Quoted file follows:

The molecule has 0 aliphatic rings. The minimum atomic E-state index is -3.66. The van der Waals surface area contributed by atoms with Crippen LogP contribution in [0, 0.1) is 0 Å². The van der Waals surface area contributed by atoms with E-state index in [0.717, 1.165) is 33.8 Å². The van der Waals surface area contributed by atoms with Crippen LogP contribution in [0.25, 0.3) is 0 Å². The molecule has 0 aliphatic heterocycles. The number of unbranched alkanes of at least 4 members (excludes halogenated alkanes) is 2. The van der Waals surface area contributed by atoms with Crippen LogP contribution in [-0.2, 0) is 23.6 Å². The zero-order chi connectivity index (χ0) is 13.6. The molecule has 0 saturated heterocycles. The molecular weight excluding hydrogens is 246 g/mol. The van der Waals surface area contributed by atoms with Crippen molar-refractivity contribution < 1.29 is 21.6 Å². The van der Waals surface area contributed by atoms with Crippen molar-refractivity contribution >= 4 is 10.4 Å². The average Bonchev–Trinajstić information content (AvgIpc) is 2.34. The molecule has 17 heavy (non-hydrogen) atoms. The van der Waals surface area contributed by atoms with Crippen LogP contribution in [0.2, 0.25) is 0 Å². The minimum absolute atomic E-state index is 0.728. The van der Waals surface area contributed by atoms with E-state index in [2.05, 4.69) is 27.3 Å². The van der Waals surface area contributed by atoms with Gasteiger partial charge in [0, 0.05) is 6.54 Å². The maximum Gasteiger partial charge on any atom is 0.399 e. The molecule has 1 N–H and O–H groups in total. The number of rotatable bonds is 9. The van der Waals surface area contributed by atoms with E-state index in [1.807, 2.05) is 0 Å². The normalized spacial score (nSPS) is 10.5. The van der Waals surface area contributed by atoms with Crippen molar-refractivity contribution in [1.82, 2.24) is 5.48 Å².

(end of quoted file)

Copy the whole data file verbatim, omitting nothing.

The molecule has 0 aliphatic rings. The minimum atomic E-state index is -3.66. The van der Waals surface area contributed by atoms with Crippen LogP contribution in [0, 0.1) is 0 Å². The van der Waals surface area contributed by atoms with E-state index in [0.717, 1.165) is 33.8 Å². The van der Waals surface area contributed by atoms with Crippen LogP contribution in [0.25, 0.3) is 0 Å². The molecule has 0 aliphatic heterocycles. The number of unbranched alkanes of at least 4 members (excludes halogenated alkanes) is 2. The van der Waals surface area contributed by atoms with Crippen LogP contribution in [-0.2, 0) is 23.6 Å². The zero-order chi connectivity index (χ0) is 13.6. The molecule has 0 saturated heterocycles. The molecular weight excluding hydrogens is 246 g/mol. The van der Waals surface area contributed by atoms with Crippen molar-refractivity contribution < 1.29 is 21.6 Å². The van der Waals surface area contributed by atoms with Crippen molar-refractivity contribution >= 4 is 10.4 Å². The average Bonchev–Trinajstić information content (AvgIpc) is 2.34. The molecule has 17 heavy (non-hydrogen) atoms. The van der Waals surface area contributed by atoms with Crippen LogP contribution in [0.2, 0.25) is 0 Å². The minimum absolute atomic E-state index is 0.728. The van der Waals surface area contributed by atoms with E-state index in [2.05, 4.69) is 27.3 Å². The van der Waals surface area contributed by atoms with Gasteiger partial charge in [0, 0.05) is 6.54 Å². The maximum Gasteiger partial charge on any atom is 0.399 e. The molecule has 1 N–H and O–H groups in total. The number of rotatable bonds is 9. The van der Waals surface area contributed by atoms with E-state index in [1.807, 2.05) is 0 Å². The normalized spacial score (nSPS) is 10.5. The van der Waals surface area contributed by atoms with Crippen molar-refractivity contribution in [1.82, 2.24) is 5.48 Å².